Random and not so random musings from a 5th generation NE Missourian who became a 1st generation Episcopalian. Let the good times roll!

(Fragment of extremely rare pink calcite courtesy of Wikimedia Commons)

Most loving Father, whose will it is for us to give thanks for 
all things, to fear nothing but the loss of you, and to cast all our care on you who care for us: Preserve us from faithless
 fears and worldly anxieties, that no clouds of this mortal life 
may hide from us the light of that love which is immortal,
 and which you have manifested to us in your Son Jesus Christ 
our Lord; who lives and reigns with you, in the unity of the 
Holy Spirit, one God, now and for ever. Amen.

--Collect, 8th Sunday after Epiphany, Book of Common Prayer, p. 216-217

Unless one is a total liturgical calendar geek, Sunday, Feb. 27, 2011 would have slipped by unnoticed, save the events of the day. But for the liturgically nerdy, it was a very rare day in the church calendar.

The last time we had an 8th Sunday after Epiphany was in 1943. As best as I can tell, looking at a chart of Easter dates, the next time we will have an 8th Sunday after Epiphany will be in the year 2095. There are three people in our parish for whom this was the 2nd time they have experienced a Sunday like this, and perhaps some of our youngest parishioners will do so again, but for most of us, it was the only time we would live this day.

When I had discovered this fact from one of my Facebook friends, I immediately set out to find out as much nerdy detail as I could about it. I found it absolutely fascinating that since our present Book of Common Prayer was put into use in 1979, the contemporary form of this collect had never been used. Chances are, the next time this Sunday rolls around in the calendar, our prayer book will have been revised again, possibly even not just once, but more than once.

I shared this with my vicar and several other people in the parish on Sunday, and with my Facebook friends. I laughed at how it was almost a litmus test for the "liturgically nerdy." My contacts who also live on the liturgically geeky side of life also found it fascinating. The ones that don't, as expected, dismissed me lovingly as a hopeless nerd--which was all fine.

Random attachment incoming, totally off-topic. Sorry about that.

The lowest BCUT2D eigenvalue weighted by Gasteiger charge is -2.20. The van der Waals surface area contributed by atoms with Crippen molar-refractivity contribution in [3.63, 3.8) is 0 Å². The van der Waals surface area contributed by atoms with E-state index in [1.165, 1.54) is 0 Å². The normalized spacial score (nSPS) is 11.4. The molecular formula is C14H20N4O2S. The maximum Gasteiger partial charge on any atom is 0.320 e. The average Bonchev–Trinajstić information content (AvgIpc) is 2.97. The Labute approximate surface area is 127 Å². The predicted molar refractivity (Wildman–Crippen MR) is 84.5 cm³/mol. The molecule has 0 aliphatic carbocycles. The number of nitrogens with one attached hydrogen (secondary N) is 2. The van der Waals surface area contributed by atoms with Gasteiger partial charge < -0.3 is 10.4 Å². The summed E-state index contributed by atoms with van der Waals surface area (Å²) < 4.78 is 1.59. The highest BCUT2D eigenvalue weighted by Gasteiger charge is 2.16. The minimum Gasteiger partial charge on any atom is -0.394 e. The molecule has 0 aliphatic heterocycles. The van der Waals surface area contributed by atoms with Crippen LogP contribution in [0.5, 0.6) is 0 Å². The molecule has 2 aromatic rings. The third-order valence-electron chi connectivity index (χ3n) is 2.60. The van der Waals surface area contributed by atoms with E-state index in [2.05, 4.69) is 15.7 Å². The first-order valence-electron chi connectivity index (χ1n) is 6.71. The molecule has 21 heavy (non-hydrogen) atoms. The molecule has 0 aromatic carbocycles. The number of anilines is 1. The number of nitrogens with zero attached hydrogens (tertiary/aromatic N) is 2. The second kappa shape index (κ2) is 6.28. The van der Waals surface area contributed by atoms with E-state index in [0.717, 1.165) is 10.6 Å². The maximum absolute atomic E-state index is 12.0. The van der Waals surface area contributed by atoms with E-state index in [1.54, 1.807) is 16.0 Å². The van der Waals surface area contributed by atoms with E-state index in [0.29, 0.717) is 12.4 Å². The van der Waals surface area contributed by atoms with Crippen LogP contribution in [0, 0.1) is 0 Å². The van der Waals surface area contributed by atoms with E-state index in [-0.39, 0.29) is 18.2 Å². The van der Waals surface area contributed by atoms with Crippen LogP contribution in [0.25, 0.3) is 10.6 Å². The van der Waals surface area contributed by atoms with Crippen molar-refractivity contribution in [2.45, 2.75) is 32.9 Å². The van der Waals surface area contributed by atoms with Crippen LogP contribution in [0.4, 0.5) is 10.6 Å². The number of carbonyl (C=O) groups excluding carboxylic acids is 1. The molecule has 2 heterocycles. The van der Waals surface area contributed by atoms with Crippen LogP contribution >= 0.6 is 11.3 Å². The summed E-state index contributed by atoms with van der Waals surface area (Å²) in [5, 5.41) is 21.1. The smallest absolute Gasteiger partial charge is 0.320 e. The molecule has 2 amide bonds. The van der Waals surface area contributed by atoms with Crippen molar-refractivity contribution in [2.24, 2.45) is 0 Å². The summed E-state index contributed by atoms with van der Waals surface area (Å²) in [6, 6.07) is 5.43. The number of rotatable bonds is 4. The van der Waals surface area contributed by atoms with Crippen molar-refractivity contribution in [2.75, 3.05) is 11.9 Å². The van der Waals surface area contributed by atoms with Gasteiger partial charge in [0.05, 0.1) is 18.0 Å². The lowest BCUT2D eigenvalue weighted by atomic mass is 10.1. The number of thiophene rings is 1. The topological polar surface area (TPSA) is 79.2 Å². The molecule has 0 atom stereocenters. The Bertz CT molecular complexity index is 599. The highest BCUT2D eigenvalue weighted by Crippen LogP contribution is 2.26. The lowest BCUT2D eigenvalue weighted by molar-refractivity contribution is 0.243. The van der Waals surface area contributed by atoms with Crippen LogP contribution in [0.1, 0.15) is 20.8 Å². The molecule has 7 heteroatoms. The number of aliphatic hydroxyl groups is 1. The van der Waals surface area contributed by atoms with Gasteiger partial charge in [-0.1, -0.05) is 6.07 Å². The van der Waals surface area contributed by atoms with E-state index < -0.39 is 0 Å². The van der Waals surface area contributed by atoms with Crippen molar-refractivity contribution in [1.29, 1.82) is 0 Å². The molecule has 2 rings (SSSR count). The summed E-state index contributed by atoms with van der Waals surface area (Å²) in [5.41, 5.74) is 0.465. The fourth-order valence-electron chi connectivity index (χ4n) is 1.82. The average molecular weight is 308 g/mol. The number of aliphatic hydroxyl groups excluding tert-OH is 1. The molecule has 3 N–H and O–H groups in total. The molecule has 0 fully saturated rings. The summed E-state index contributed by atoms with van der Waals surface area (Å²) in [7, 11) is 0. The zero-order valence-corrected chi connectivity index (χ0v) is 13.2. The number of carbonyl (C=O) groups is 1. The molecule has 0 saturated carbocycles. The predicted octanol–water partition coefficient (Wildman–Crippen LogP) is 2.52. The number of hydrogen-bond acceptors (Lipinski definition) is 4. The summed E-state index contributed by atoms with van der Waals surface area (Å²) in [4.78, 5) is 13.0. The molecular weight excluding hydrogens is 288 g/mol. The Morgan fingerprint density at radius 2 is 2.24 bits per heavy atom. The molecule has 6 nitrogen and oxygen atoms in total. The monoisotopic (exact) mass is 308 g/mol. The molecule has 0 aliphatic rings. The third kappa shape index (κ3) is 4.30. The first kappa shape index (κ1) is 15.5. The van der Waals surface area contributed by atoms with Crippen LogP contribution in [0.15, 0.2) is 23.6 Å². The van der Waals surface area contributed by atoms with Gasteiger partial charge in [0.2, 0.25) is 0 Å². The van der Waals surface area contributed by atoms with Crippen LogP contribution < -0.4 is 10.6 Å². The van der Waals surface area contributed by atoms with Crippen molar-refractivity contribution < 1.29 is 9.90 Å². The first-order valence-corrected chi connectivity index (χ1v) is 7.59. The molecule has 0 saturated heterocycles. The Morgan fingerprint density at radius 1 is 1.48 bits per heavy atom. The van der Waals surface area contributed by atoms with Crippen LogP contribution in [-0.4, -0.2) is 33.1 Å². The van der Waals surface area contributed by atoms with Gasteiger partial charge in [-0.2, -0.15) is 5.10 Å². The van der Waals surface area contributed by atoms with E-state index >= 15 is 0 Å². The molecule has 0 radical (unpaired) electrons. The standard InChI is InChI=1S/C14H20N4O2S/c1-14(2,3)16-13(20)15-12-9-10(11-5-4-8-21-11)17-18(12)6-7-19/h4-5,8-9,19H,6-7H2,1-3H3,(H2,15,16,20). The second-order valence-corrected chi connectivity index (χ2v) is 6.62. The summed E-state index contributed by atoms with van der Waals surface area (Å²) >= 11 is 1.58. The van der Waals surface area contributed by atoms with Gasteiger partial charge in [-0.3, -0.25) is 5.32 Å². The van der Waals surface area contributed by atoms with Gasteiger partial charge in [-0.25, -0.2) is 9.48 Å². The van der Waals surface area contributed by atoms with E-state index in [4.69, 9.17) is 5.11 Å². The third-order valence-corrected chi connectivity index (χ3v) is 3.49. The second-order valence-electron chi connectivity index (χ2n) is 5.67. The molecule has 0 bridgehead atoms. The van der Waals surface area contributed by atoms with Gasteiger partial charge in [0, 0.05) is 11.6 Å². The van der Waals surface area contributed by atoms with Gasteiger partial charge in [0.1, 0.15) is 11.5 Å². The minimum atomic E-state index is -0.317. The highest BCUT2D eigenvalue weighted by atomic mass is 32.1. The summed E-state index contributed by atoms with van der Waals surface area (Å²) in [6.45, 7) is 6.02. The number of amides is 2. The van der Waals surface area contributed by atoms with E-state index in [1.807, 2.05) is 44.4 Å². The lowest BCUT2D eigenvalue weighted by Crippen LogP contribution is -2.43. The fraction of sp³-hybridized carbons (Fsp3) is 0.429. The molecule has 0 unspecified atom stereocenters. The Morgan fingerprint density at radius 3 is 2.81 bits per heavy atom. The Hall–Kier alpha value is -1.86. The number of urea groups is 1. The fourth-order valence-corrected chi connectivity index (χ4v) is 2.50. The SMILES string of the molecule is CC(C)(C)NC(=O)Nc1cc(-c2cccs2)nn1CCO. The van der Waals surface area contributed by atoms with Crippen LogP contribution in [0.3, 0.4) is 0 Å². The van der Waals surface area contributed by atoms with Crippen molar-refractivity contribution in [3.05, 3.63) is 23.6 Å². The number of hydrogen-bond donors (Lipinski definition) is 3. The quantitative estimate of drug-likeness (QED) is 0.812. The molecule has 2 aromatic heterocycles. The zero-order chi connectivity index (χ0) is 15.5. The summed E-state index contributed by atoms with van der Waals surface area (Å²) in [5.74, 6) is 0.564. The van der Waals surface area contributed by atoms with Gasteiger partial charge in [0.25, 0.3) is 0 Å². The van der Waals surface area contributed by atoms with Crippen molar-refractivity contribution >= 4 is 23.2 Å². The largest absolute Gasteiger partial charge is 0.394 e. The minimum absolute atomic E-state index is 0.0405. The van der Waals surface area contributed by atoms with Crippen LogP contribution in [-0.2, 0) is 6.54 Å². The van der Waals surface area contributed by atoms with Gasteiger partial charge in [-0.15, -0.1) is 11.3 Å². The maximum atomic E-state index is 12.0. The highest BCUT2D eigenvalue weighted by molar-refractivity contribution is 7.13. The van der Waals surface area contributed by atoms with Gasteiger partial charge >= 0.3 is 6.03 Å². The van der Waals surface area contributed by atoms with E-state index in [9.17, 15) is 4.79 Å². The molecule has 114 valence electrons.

But as I pondered these little facts, a desire grew in me for this Sunday to be a special day--more special than usual. I wanted to be just a little cleaner, a little more ready, a little more grace-filled, and a little more liturgically smooth as acolyte that day.

From that thought grew another thought: Every Sunday is a special day. This is the day the Lord has made; rejoice and be glad in it. The thought kept growing, as I got in the truck and drove to church. Every day is a special day. Not just this Sunday. Not just Sunday. Every day of my life is a special day, with none of them just alike.

Why is it we hunt and hunt for "special days" in our life, and have a need to rank order everything? We even rank order holidays, liking this one better than that one. Why is it, on our worst days, we can't simply back up from it and go, "Wait a minute. Yes, there are some things about today that really bite--but I am alive to see the end of it. This is a special day, even if it is only because I survived it." But the fact is we do rank order our days, our friends, our food, and our needs.

But it didn't change the fact I wanted Sunday, Feb. 27 to be special.

Now, honestly, I didn't do much that would ever be deemed "special." I went to church. I was acolyte. I had what I would call "a good day at church," but I would never claim it was a red letter day. I did some errands. I worked on throwing more things out of the house, in anticipation of the people coming for the furniture. It was good, but not special.

So for my "special activity" for the day, I decided since this collect was possibly the most seldom-used collect in the Prayer Book, I would spend some quality time with it...and this was the line that jumped out at me:

"Preserve us from faithless
 fears and worldly anxieties, that no clouds of this mortal life 
may hide from us the light of that love which is immortal..."

Well, I've certainly had plenty of those faithless fears and worldly anxieties. I am pretty sure I have more coming up. To snitch a couple of phrases from my blog friend Elizabeth, I have eaten from the family-size loaf of the Bread of Anxiety, and I have a gold level membership in the Anxiety Airlines frequent flier program. I often remark that I have a hypertrophied paranoid gland.

But next Sunday, our readings remind us of a cloud far different than the clouds of this mortal life--the cloud mentioned on Mt. Sinai as Moses received the commandments, and the cloud that was present at the Transfiguration that contained the voice of God, saying, "This is my son, the beloved; with him I am well pleased; listen to him!"

It's a reminder that God has a tendency to speak from the fog, not from the sunny clear sky.

Maybe, in that sense, there is a purpose to anxiety.

Perhaps it means that every time we feel ourselves headed for the next gate for the next flight from the Anxiety Airlines terminal, we need to consider our anxieties as invitations--invitations to hear God in the vast cloud of unknowing. That would certainly be different. It might even be "special!" Who knows--maybe one of those opportunities is a once in a lifetime opportunity, as rare as the 8th Sunday after Epiphany!



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Kirksville, Missouri, United States
I'm a longtime area resident of that quirky and wonderful place called Kirksville, MO and am wondering what God has hiding round the next corner in my life.

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